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Richard Dawkins

Published October 4th, 2006 by Bobby Henderson

World-famous science author Professor Richard Dawkins, during an interview about his new book The God Delusion, mentions the Flying Spaghetti Monster. (Around 1:50).

[youtube]kfnDdMRxMHY[/youtube]

It seems that he’s saying the existence of the Christian God is as likely as the existence of the Flying Spaghetti Monster, and that you can’t disprove either. Perhaps he’s not aware of the evidence we’ve gathered in support of the existence of the FSM, and all the academic endorsements, etc. Or, maybe he’s tentative about revealing his true faith, Pastafarianism.

*update* – I Just found an interesting comment:

Regarding your suspicion of Dawkins’ closet Pastafarianism. I quote from The God Delusion, p53:

“I am delighted to see that The Gospel of the Flying Spaghetti Monster has now been published as a book, to great acclaim. I haven’t read it myself, but who needs to read a gospel when you just *know* it’s true?”

I’d say that’s evidence for Dawkins’ Pastafarianism at least as strong as the Global Temperature/Pirates correlation, wouldn’t you?

*update 2* – Further evidence of Richard Dawkins’ Pastafarian beliefs: On today’s NPR Science Friday radio show, Professor Dawkins again mentions the Flying Spaghetti Monster. Link to the radio show.

Here’s another good video of Richard Dawkins.

[youtube]AB2vmj8eyMk[/youtube]



147 Responses to “Richard Dawkins”

  1. Branded Cow says:

    In response to J’s “thesus” and apparently Christian’s request, English is a male dominate language and it is perfectly alright to say “he” instead of “he or she”.

  2. Werefox Alchemist says:

    To Chiristian- I seem to have come in rather late on this whole debate, but I would like to say a few things. First of all, though I am an agnostic, I have nothing but respect for the reasonable people of good faith in your religion who genuinely believe in the values and ideals of Christianity. I abdicated from your religeon because I felt it had been highjacked by people who weren’t living up to the ideals of Chirst. (Full disclosure: despite what I now beleive about God and the nature of the universe, I still think that Christ was a real person,and that he had some very good ideas that we should pay more attention to. As Gandhi said: “I like your Christ. I do not like your Christians. They are so unlike your Christ.”) Now, I belive that just because some probably superstitious guys back in BC wrote something down (not to mention years after the fact), it isn’t necissarily true. My Christian friend keeps using the old “The Bible is absolute fact- it says so in teh Bible” dodge to escape having a serious discussion about it. I don’t believe this is true.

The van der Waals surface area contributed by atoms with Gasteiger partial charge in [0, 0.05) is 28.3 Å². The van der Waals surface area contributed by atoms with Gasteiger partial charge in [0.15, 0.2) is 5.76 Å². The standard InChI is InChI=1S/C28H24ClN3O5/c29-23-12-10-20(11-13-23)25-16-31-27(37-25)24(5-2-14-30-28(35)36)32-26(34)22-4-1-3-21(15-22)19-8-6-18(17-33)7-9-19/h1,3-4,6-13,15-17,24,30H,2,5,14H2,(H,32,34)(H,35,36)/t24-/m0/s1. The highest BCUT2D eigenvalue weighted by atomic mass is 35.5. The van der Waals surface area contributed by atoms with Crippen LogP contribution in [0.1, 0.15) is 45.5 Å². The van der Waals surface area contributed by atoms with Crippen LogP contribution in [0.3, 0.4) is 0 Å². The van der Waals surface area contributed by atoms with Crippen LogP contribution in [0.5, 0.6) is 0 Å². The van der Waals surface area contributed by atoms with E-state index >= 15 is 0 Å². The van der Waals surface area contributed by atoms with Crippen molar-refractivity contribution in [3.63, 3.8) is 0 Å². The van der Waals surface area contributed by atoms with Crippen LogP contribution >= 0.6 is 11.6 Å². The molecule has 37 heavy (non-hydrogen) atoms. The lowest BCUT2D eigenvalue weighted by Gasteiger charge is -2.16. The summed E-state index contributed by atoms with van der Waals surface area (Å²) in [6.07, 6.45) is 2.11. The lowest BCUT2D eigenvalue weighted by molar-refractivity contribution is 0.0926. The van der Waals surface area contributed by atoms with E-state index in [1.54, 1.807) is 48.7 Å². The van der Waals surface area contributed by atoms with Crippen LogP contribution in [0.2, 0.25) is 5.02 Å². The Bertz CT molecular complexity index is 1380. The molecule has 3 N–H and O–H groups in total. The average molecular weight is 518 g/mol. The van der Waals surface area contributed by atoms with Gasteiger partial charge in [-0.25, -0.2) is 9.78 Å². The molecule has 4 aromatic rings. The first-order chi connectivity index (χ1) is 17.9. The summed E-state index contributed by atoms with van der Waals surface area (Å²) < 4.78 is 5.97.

Secondly, I am not an Atheist. If other people are, that’s fine with me, but I don’t believe in that any more than a belive in any organized religion’s version of God. I think there is definately something powering the universe that brought it into existance, but I don’t know what that is. Perhaps it is jsutsome grand life-force; I don’t know. And I don’t pretend that anyone else does either. There is no absolute proof that anyone has hit on the exact truth yet. no proof at all. I reject your hypothesis that there is.
    Thirdly, though as I mentioned earlier, I am primarily an Agnostic, I am also a Pastafarian. Why? Because I think people need to lighten up and have a little more fun. Pastafarianism is fun for me. So I am one.
    Feel free to debate any of my points. If you have proof, I’d love to hear it.
    RAmen, and may peace be with you.
    ~W.A.

  3. faghettini says:

    I have nothing to argue in any of your points but I have to say, I love that Gandhi quote.

  4. Werefox Alchemist says:

    Yeah. Gandhi was a great guy.

  5. Christian says:

    To Werefox Alchemist,
    I appreciate your post. I want to make some comments about agnosticism and I’m sure you’ll recognise them as friendly disagreement, not personal attacks.
    .